New ACC/AHA Cholesterol Guideline Allows For More Personalized Care; New Treatment Options

The new 2018 ACC/AHA Guideline on the Management of Blood Cholesterol allows for more personalized care for patients compared to its 2013 predecessor. Among the biggest changes: more detailed risk assessments and new cholesterol-lowering drug options for people at the highest risk for cardiovascular disease. The guidelines were released Nov. 10 at AHA 2018 in Chicago, IL, and simultaneously published in the Journal of the American College of Cardiology and Circulation.

“High cholesterol treatment is not one size fits all, and this guideline strongly establishes the importance of personalized care,” said ACC President C. Michael Valentine, MD, FACC. “Over the past five years, we’ve learned even more about new treatment options and which patients may benefit from them. By providing a treatment roadmap for clinicians, we are giving them the tools to help their patients understand and manage their risk and live longer, healthier lives.”

In addition to traditional risk factors such as smoking, high blood pressure and high blood sugar, the new guideline adds factors like family history and ethnicity, as well as certain health conditions such as metabolic syndrome, chronic kidney disease, chronic inflammatory conditions, premature menopause or pre-eclampsia and high lipid biomarkers, to help health care providers better determine individualized risk and treatment options. They also recommend coronary artery calcium scores as a second-line decision-making tool with patients when determining whether to use statins.

Recognizing the cumulative effect of high cholesterol over the full lifespan, identifying and treating it early can help reduce the lifetime risk for cardiovascular disease. The new guideline suggests elective cholesterol screening is appropriate for children as young as two who have a family history of heart disease or high cholesterol. In most children, an initial screening test can be considered between the ages of nine and 11 and then again between 17 and 21. Because of a lack of sufficient evidence in young adults, there are no specific recommendations for that age group. However, it is essential that they adhere to a healthy lifestyle, be aware of the risk of high cholesterol levels and get treatment as appropriate at all ages to reduce the lifetime risk of heart disease and stroke.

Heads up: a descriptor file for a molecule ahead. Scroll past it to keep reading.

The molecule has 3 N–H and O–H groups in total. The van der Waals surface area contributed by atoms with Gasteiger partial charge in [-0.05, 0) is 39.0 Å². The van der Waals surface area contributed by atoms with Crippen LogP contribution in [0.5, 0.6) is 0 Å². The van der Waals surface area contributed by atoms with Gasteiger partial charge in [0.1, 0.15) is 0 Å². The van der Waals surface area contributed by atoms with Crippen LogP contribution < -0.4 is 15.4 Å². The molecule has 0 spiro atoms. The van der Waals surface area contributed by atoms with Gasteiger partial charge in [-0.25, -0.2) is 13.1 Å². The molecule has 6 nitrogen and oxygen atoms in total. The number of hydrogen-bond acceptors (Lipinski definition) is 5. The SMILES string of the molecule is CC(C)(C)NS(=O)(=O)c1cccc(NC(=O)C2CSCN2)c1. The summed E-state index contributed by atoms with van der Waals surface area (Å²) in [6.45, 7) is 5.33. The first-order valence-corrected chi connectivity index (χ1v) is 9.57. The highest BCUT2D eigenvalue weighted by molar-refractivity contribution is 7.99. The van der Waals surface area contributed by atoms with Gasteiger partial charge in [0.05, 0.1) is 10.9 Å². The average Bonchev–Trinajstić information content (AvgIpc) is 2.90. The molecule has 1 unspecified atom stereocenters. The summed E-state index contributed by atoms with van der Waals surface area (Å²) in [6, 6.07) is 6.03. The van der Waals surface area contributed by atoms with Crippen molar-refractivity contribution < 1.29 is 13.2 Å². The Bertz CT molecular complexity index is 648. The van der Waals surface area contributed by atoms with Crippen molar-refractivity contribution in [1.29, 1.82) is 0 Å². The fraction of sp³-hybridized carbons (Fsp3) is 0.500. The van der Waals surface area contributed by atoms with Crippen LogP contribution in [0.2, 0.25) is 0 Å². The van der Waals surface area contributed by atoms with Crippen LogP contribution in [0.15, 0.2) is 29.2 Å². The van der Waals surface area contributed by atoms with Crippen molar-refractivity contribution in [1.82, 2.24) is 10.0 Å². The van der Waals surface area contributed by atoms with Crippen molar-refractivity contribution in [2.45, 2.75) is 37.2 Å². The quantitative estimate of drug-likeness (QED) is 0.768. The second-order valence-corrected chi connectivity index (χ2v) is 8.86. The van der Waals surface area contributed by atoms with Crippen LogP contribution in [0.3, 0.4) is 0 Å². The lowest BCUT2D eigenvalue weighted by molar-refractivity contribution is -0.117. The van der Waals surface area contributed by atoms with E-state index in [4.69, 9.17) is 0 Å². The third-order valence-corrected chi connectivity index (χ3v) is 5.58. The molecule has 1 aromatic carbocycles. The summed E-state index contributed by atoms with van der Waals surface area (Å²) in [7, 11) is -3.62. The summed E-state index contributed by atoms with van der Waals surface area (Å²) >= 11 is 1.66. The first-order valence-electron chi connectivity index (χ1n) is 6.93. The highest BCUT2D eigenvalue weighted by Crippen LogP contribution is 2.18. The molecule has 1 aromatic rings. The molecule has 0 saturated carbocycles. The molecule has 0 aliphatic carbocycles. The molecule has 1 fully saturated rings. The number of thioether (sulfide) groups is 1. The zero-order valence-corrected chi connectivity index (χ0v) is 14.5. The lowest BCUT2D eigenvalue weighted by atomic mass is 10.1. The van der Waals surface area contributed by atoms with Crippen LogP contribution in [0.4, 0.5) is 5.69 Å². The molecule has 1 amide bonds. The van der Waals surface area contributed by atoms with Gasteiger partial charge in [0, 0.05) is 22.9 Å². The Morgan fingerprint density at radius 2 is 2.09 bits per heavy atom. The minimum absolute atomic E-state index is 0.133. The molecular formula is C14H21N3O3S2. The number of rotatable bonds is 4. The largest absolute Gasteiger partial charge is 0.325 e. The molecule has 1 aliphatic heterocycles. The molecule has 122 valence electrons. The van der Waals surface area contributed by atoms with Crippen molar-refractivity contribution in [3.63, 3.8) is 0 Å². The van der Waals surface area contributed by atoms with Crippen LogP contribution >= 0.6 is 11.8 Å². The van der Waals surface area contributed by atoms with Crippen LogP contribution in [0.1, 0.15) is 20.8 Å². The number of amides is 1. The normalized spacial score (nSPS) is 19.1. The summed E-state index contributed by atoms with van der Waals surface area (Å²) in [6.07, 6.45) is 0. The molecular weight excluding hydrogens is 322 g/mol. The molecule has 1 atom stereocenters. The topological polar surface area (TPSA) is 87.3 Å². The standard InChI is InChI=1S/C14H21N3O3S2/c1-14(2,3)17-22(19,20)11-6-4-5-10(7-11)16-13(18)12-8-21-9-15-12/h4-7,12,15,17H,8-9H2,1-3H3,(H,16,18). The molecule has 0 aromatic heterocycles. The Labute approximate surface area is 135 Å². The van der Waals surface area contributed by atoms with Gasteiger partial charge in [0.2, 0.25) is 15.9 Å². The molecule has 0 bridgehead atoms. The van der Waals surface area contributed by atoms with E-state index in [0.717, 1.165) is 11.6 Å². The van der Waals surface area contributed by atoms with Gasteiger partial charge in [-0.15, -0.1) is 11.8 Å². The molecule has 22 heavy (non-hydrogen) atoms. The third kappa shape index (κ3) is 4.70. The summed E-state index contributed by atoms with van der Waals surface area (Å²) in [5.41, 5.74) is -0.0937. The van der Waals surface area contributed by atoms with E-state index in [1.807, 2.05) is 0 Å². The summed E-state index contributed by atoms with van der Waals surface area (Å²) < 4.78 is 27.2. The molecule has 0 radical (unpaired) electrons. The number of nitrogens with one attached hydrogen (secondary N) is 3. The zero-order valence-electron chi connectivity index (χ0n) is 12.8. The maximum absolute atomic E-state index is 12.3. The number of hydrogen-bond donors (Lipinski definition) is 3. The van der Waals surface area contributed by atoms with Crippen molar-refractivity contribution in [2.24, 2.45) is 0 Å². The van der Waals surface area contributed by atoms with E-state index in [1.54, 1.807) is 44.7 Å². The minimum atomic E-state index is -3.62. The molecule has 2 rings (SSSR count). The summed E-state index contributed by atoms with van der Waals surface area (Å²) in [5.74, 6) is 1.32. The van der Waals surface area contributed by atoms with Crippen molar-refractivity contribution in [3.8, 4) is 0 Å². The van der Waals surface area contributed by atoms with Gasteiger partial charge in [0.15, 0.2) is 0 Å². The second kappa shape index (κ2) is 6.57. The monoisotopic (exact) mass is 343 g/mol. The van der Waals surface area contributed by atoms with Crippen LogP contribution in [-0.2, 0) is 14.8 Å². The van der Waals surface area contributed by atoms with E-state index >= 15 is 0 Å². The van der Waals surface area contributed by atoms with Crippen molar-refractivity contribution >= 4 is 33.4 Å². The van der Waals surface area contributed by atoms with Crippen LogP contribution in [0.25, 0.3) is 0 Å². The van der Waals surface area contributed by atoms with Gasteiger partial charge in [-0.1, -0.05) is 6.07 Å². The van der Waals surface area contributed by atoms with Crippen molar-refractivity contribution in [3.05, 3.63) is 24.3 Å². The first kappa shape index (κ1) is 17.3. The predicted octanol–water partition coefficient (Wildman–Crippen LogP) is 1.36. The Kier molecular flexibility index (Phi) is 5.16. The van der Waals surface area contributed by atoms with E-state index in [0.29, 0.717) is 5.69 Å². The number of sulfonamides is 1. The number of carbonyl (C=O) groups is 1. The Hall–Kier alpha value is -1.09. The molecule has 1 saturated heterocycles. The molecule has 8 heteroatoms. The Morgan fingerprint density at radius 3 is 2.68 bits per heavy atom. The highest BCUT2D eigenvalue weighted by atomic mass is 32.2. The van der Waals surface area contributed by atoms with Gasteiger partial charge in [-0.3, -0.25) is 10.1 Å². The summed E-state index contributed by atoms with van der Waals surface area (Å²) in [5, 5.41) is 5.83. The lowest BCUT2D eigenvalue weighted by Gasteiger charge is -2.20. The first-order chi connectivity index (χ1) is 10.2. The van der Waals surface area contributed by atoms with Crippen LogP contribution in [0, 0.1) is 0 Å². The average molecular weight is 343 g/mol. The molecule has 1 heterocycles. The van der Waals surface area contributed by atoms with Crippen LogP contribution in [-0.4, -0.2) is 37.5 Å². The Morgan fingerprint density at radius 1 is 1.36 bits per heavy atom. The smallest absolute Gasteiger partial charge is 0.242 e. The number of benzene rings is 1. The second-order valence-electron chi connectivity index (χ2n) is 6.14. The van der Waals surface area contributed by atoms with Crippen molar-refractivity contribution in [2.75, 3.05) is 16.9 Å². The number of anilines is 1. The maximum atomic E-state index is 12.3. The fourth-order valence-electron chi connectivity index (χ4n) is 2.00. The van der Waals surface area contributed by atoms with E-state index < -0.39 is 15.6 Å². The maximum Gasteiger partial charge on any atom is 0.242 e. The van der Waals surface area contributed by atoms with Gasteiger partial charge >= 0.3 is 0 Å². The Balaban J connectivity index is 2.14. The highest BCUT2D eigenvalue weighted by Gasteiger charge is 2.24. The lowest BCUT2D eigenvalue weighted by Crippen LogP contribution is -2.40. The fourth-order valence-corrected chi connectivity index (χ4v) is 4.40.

“Having high cholesterol at any age increases that risk significantly. That’s why it’s so important that even at a young age, people follow a heart-heathy lifestyle and understand and maintain healthy cholesterol levels,” said AHA President Ivor Benjamin, MD, FACC.

The guideline also sets out very specific recommendations for clinicians to discuss options with patients in the newly defined “very high risk of ASCVD” category who still have LDL-C above 70 mg/dL after maximizing statin therapy. It recommends considering other non-statin drugs, including ezetimibe and PCSK9 inhibitors. For the first time, the new guideline also includes a Value Statement that underscores  the need for clinicians and patients to factor in the cost of drugs in determining the most appropriate treatment rates. The guideline gives PCSK9 inhibitors a low-cost value for patients at very high risk of ASCVD and uncertain value for patients with familial hypercholesterolemia compared to good cost value based on pricing through mid-2018. However, it remains to be seen if recent reductions in pricing for some PCSK9 inhibitors and results from clinical outcomes results from studies like ODYSSEY OUTCOMES could alter the value equation down the road.

“The ACC has long recognized that the cost of PCSK9s have made patient access an issue. We are committed to helping physicians with access to care issues, while also bringing together stakeholders, including payer, industry and clinician representatives, to talk about opportunities to move forward together,” Valentine adds. “Our goal is to make sure the highest risk patients have access to the care they need.”

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